9. Anneke says:

    Hi there,
    I’ve been struggling my way through your “how to make a dirndl skirt (gathered skirt)” instructions. I chose this one as my first attempt at making a skirt because it was rated as “beginner” but it seems to be anything but! there also seems to be quite a few key tips missing like when to hem, and the bit about sewing the waistband to the gathered edge isn’t very clear- how do you make it so the gathering is even? Also, I found that I had to hand sew to pull the skirt with a thicker thread as the thread kept snapping and would pull the whole skirt in on the largest stitch I had…. Any help you can give would be much appreciated!!!
    (Sorry for posting here I couldn’t find anywhere else to)

  10. Sandra says:

    I teach sewing, including lots of beginners, and this is a question I get asked a lot. You’ve put it all so well, although I think beginners buying electronic machines is a good idea. Mainly because the needle finishes at the end of the stitch each time, ie in the highest position, eliminating the cause of frustrating tangles and jams at the beginning of the next seam. I do agree there are too many unnecessary stitches, so the most basic of the electronic ones is my usual recommendation. My heart sinks when someone brings in a $100 machine in case they don’t take to sewing. They’ve just increased the chances of that happening due to frustration. I actually had one student wear out a cheapy in one year. For what it’s worth, the free arm is neither here nor there to me, I never use it. I trained in factory sewing, so I teach factory methods modified for home sewers. I actually add quilting tables to my machines to get a decent sized bed.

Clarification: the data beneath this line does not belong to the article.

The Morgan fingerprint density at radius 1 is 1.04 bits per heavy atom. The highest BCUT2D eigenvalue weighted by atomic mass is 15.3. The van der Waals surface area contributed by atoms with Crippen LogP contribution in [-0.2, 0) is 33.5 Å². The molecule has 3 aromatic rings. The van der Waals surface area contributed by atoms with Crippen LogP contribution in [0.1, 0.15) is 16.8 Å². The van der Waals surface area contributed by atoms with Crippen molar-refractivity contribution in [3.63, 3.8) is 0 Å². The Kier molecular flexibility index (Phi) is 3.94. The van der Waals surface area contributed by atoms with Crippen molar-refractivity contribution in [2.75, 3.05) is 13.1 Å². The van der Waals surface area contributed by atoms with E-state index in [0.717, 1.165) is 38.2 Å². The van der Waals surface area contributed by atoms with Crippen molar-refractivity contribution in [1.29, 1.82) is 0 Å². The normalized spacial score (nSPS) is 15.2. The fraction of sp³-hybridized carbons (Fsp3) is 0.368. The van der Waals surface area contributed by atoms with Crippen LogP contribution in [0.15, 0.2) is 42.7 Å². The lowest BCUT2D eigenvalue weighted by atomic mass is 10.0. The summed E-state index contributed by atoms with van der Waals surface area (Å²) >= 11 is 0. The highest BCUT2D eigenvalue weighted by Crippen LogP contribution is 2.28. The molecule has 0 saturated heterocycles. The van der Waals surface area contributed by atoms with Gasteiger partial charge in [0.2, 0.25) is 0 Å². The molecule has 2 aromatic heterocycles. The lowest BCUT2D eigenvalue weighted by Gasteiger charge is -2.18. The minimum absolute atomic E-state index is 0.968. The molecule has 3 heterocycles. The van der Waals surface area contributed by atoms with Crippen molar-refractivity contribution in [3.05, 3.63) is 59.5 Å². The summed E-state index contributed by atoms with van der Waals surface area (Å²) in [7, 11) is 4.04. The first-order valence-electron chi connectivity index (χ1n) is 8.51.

As an experienced sewer, I love mucking around with weird old machines from the tip or the side of the road. I’ve picked up some beauties, including a 1950′s Phoenix that looks like it was designed by the Sputnik team, a really pretty brown, curvy Singer from the 1950′s and a hand-crank from around 1900 covered in mother-of-pearl inlays and gold trimmings. My daily stitchers though are either my industrial Juki or a Bernina Activa 140 with the needle down function on the foot pedal and a knee lift for the presser foot. Oh, and a lime green overlocker from the 1970′s, all metal, which walks all over my 15 year old Elna overlocker that mum bought because she loved her Elna air electronic so much. The overlocker is hopeless, so she gave it to me :-D